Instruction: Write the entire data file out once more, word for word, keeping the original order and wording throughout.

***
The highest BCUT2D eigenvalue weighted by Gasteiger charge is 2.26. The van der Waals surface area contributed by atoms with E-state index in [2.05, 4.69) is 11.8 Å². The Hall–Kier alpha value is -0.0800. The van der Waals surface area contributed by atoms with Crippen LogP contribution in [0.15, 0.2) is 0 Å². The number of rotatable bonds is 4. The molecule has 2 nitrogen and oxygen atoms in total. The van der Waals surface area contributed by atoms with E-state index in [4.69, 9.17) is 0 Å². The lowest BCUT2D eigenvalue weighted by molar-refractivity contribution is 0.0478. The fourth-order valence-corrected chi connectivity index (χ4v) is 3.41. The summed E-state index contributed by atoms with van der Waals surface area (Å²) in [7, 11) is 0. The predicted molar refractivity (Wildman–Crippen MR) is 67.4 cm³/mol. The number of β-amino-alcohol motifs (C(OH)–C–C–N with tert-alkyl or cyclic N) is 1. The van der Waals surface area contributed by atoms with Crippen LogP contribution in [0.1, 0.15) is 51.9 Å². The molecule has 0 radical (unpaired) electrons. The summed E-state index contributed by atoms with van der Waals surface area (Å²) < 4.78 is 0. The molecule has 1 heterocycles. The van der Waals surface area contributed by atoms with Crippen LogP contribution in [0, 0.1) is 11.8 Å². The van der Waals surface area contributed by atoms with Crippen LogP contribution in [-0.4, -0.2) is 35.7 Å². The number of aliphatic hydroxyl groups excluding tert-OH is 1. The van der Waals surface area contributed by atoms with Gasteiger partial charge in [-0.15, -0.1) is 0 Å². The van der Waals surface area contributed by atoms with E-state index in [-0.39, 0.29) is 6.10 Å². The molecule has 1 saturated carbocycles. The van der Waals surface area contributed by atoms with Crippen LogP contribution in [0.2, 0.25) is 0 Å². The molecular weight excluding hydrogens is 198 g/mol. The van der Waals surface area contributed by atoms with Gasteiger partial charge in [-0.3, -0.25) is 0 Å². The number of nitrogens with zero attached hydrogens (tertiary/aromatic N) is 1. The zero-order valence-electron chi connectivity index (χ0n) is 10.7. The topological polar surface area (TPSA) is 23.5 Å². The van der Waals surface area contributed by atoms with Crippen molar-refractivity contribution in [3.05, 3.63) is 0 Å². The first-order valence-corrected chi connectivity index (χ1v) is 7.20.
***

The highest BCUT2D eigenvalue weighted by Gasteiger charge is 2.26. The van der Waals surface area contributed by atoms with E-state index in [2.05, 4.69) is 11.8 Å². The Hall–Kier alpha value is -0.0800. The van der Waals surface area contributed by atoms with Crippen LogP contribution in [0.15, 0.2) is 0 Å². The number of rotatable bonds is 4. The molecule has 2 nitrogen and oxygen atoms in total. The van der Waals surface area contributed by atoms with E-state index in [4.69, 9.17) is 0 Å². The lowest BCUT2D eigenvalue weighted by molar-refractivity contribution is 0.0478. The fourth-order valence-corrected chi connectivity index (χ4v) is 3.41. The summed E-state index contributed by atoms with van der Waals surface area (Å²) in [7, 11) is 0. The predicted molar refractivity (Wildman–Crippen MR) is 67.4 cm³/mol. The number of β-amino-alcohol motifs (C(OH)–C–C–N with tert-alkyl or cyclic N) is 1. The van der Waals surface area contributed by atoms with Crippen LogP contribution in [0.1, 0.15) is 51.9 Å². The molecule has 0 radical (unpaired) electrons. The summed E-state index contributed by atoms with van der Waals surface area (Å²) < 4.78 is 0. The molecule has 1 heterocycles. The van der Waals surface area contributed by atoms with Crippen LogP contribution in [0, 0.1) is 11.8 Å². The van der Waals surface area contributed by atoms with Crippen LogP contribution in [-0.4, -0.2) is 35.7 Å². The number of aliphatic hydroxyl groups excluding tert-OH is 1. The van der Waals surface area contributed by atoms with Gasteiger partial charge in [-0.15, -0.1) is 0 Å². The van der Waals surface area contributed by atoms with E-state index in [-0.39, 0.29) is 6.10 Å². The molecule has 1 saturated carbocycles. The van der Waals surface area contributed by atoms with Crippen LogP contribution in [0.2, 0.25) is 0 Å². The molecular weight excluding hydrogens is 198 g/mol. The van der Waals surface area contributed by atoms with Gasteiger partial charge in [-0.3, -0.25) is 0 Å². The number of nitrogens with zero attached hydrogens (tertiary/aromatic N) is 1. The zero-order valence-electron chi connectivity index (χ0n) is 10.7. The topological polar surface area (TPSA) is 23.5 Å². The van der Waals surface area contributed by atoms with Crippen molar-refractivity contribution in [3.05, 3.63) is 0 Å². The first-order valence-corrected chi connectivity index (χ1v) is 7.20.